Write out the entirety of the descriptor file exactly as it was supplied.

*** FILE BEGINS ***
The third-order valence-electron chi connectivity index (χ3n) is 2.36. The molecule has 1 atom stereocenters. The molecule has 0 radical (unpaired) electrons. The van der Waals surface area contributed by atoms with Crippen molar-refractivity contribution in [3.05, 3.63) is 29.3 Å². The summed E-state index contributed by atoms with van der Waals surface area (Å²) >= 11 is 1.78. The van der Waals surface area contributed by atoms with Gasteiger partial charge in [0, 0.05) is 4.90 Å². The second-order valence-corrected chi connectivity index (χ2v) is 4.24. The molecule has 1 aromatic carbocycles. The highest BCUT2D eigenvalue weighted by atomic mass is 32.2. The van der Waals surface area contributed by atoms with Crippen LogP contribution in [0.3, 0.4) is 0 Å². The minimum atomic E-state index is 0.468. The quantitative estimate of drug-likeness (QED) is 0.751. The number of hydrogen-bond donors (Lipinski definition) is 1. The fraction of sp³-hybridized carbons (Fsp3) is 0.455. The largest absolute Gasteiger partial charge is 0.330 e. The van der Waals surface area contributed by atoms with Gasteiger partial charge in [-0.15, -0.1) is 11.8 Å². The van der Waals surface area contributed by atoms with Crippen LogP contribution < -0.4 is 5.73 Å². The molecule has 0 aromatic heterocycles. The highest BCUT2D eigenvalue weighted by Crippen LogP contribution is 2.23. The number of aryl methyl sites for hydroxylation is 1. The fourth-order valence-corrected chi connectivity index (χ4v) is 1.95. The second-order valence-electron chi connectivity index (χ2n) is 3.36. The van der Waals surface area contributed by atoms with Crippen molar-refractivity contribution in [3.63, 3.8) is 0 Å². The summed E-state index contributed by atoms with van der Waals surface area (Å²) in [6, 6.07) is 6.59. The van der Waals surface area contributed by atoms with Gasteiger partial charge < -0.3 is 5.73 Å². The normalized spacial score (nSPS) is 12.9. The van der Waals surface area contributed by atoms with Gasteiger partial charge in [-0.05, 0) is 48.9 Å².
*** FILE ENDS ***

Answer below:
The third-order valence-electron chi connectivity index (χ3n) is 2.36. The molecule has 1 atom stereocenters. The molecule has 0 radical (unpaired) electrons. The van der Waals surface area contributed by atoms with Crippen molar-refractivity contribution in [3.05, 3.63) is 29.3 Å². The summed E-state index contributed by atoms with van der Waals surface area (Å²) >= 11 is 1.78. The van der Waals surface area contributed by atoms with Gasteiger partial charge in [0, 0.05) is 4.90 Å². The second-order valence-corrected chi connectivity index (χ2v) is 4.24. The molecule has 1 aromatic carbocycles. The highest BCUT2D eigenvalue weighted by atomic mass is 32.2. The van der Waals surface area contributed by atoms with Crippen LogP contribution in [0.3, 0.4) is 0 Å². The minimum atomic E-state index is 0.468. The quantitative estimate of drug-likeness (QED) is 0.751. The number of hydrogen-bond donors (Lipinski definition) is 1. The fraction of sp³-hybridized carbons (Fsp3) is 0.455. The largest absolute Gasteiger partial charge is 0.330 e. The van der Waals surface area contributed by atoms with Gasteiger partial charge in [-0.15, -0.1) is 11.8 Å². The van der Waals surface area contributed by atoms with Crippen LogP contribution < -0.4 is 5.73 Å². The molecule has 0 aromatic heterocycles. The highest BCUT2D eigenvalue weighted by Crippen LogP contribution is 2.23. The number of aryl methyl sites for hydroxylation is 1. The fourth-order valence-corrected chi connectivity index (χ4v) is 1.95. The second-order valence-electron chi connectivity index (χ2n) is 3.36. The van der Waals surface area contributed by atoms with Crippen molar-refractivity contribution in [3.63, 3.8) is 0 Å². The summed E-state index contributed by atoms with van der Waals surface area (Å²) in [6, 6.07) is 6.59. The van der Waals surface area contributed by atoms with Gasteiger partial charge < -0.3 is 5.73 Å². The normalized spacial score (nSPS) is 12.9. The van der Waals surface area contributed by atoms with Gasteiger partial charge in [-0.05, 0) is 48.9 Å².